Athens, National Museum 11765. Cretan bronze fibula plate. Herakles, Moliones.
♠ Pindar, Olympian 10.34-38
And indeed it was not much later before the man who betrayed his friend,  the king of the Epeians, saw his land with all its possessions, his own city, sink into a deep channel of destruction beneath unyielding fire and blows of iron. Greek Text
♠ Pherekydes 3F79 – Die Fragmente der griechischen Historiker 1, p. 81-82, ed. F. Jacoby. 2d ed. Leiden 1957.
♠ Pausanias, Description of Greece 5.2.1-2
Heracles accomplished no brilliant feat in the war with Augeas. For the sons of Actor were in the prime of courageous manhood, and always put to flight the allies under Heracles, until the Corinthians proclaimed the Isthmian truce, and the sons of Actor came as envoys to the meeting. Heracles set an ambush for then, at Cleonae and murdered them. As the murderer was unknown, Moline, more than any of the other children, devoted herself to detecting him.  When she discovered him, the Eleans demanded satisfaction for the crime from the Argives, for at the time Heracles had his home at Tiryns. When the Argives refused them satisfaction, the Eleans as an alternative pressed the Corinthians entirely to exclude the Argive people from the Isthmian games. When they failed in this also, Moline is said to have laid curses on her countrymen, should they refuse to boycott the Isthmian festival. The curses of Moline are respected right down to the present day, and no athlete of Elis is wont to compete in the Isthmian games. Greek Text
♠ ApB 2.7.2 – Apollodoros, Bibliotheke (Library)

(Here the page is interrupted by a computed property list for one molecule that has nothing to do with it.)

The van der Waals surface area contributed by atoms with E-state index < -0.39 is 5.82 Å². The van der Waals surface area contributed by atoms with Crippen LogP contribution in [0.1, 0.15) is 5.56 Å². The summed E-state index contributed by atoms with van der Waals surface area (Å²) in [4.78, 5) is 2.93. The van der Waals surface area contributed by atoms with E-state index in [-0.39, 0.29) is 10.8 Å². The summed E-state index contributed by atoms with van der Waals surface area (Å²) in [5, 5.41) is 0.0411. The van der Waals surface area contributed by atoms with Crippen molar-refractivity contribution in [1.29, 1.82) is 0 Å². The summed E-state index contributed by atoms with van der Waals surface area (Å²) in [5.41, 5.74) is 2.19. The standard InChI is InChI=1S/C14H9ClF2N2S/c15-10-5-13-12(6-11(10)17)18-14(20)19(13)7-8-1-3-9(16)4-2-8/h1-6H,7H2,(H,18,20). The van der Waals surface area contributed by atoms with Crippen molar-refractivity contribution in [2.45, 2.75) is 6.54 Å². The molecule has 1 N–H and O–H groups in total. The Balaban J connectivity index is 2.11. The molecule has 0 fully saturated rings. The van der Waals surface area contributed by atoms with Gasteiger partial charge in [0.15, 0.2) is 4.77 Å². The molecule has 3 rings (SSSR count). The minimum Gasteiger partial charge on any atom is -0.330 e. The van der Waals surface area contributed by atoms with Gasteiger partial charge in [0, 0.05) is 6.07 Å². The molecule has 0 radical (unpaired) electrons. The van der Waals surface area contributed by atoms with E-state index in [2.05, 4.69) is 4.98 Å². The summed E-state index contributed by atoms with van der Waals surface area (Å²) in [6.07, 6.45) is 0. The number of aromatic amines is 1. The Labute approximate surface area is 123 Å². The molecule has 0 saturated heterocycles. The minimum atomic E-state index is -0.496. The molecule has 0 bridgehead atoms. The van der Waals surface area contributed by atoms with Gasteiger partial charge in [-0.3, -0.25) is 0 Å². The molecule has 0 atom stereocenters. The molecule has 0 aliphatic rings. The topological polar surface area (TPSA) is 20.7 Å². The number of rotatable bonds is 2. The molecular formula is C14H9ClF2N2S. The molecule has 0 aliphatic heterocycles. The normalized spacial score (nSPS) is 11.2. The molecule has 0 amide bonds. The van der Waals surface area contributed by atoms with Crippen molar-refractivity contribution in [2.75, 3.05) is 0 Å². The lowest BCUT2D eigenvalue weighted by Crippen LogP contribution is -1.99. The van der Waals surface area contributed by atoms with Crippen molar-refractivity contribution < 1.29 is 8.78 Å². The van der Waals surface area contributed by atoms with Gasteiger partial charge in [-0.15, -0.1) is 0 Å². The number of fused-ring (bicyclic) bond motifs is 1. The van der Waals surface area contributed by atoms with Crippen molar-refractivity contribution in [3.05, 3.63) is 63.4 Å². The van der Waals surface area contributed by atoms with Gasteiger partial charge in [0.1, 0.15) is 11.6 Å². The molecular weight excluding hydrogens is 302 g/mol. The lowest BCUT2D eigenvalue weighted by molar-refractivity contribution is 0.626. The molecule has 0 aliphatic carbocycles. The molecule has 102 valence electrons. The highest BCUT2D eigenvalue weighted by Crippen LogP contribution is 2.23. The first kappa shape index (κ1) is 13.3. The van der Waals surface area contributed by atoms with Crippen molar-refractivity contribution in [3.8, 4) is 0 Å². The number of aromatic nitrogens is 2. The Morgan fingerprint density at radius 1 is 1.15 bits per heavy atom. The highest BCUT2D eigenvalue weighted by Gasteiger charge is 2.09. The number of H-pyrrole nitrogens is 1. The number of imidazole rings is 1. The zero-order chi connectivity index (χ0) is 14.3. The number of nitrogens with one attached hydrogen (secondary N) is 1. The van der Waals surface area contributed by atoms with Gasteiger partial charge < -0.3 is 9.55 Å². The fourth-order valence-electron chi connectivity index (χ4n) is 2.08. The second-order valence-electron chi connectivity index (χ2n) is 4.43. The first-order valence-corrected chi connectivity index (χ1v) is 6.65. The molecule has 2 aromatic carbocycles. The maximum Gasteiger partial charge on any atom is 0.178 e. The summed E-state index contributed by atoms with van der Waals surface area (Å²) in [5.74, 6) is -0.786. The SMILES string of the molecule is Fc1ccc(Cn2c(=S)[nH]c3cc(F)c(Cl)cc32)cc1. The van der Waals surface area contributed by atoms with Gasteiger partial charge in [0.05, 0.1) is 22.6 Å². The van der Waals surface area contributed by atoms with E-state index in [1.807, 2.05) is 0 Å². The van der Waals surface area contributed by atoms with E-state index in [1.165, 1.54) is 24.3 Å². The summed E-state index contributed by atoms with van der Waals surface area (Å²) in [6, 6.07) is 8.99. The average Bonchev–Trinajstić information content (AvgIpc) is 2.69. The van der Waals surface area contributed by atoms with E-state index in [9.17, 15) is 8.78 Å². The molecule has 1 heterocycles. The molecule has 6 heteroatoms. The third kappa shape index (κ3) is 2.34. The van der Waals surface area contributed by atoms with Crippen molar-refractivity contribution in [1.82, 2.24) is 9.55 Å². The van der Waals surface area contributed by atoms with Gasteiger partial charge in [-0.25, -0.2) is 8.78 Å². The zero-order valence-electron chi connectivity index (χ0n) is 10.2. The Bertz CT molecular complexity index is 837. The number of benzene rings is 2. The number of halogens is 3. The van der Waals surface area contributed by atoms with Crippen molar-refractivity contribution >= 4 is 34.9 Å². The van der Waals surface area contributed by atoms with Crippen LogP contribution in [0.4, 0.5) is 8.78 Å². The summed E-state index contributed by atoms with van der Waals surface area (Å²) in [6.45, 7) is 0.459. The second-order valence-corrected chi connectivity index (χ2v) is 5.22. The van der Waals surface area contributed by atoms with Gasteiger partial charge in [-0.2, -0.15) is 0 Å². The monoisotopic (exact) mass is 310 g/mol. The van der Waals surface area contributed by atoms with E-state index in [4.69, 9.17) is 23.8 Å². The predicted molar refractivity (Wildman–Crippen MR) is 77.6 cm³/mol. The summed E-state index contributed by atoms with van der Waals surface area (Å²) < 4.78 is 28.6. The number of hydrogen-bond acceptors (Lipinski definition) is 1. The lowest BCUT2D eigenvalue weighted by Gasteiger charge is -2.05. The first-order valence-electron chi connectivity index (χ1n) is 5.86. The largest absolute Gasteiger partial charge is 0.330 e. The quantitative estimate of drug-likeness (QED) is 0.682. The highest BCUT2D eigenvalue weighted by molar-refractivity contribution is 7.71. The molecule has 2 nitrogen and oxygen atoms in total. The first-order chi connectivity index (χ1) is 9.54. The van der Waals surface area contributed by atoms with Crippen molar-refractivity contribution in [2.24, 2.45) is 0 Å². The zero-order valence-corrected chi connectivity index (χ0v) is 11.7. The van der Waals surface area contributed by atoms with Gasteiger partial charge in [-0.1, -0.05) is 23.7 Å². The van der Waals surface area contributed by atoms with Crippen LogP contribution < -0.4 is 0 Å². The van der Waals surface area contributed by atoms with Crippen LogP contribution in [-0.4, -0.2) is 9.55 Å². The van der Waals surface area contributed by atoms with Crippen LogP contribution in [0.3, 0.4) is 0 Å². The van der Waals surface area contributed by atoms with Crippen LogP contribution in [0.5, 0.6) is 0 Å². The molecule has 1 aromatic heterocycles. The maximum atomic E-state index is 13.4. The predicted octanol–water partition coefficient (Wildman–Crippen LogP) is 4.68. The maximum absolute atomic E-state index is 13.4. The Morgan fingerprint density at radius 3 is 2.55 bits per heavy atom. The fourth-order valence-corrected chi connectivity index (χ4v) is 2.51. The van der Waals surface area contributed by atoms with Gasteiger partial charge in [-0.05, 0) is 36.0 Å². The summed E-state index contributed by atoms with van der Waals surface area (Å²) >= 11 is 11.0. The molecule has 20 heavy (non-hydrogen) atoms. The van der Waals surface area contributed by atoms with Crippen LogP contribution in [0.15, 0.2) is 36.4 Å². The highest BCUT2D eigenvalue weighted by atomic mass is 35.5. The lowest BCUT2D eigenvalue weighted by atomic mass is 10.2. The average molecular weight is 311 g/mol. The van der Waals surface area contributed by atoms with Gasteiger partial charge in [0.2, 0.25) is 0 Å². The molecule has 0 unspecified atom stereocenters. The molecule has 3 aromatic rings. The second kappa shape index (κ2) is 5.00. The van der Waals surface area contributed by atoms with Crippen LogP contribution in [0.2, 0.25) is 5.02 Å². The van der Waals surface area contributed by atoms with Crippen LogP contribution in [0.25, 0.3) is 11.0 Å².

but afterwards at the celebration of the third Isthmian festival, when the Eleans sent the Molionides to take part in the sacrifices, Hercules waylaid and killed them at Cleonae, and marching on Elis took the city. And having killed Augeas and his sons, he restored Phyleus and bestowed on him the kingdom. He also celebrated the Olympian games. Greek Text
♠ Pindar, Olympian 10.55-59
Time moved forward and told the clear and precise story, how Heracles divided the gifts of war and sacrificed the finest of them, and how he established the four years’ festival with the first Olympic games and its victories. Greek Text
Artistic sources edited by R. Ross Holloway, Elisha Benjamin Andrews Professor Emeritus, Joukowsky Institute for Archaeology and the Ancient World, Brown Univ., and Frances Van Keuren, Prof. Emerita, Lamar Dodd School of Art, Univ. of Georgia, September 2017
Literary sources edited by Elena Bianchelli, Retired Senior Lecturer of Classical Languages and Culture, Univ. of Georgia, November 2023
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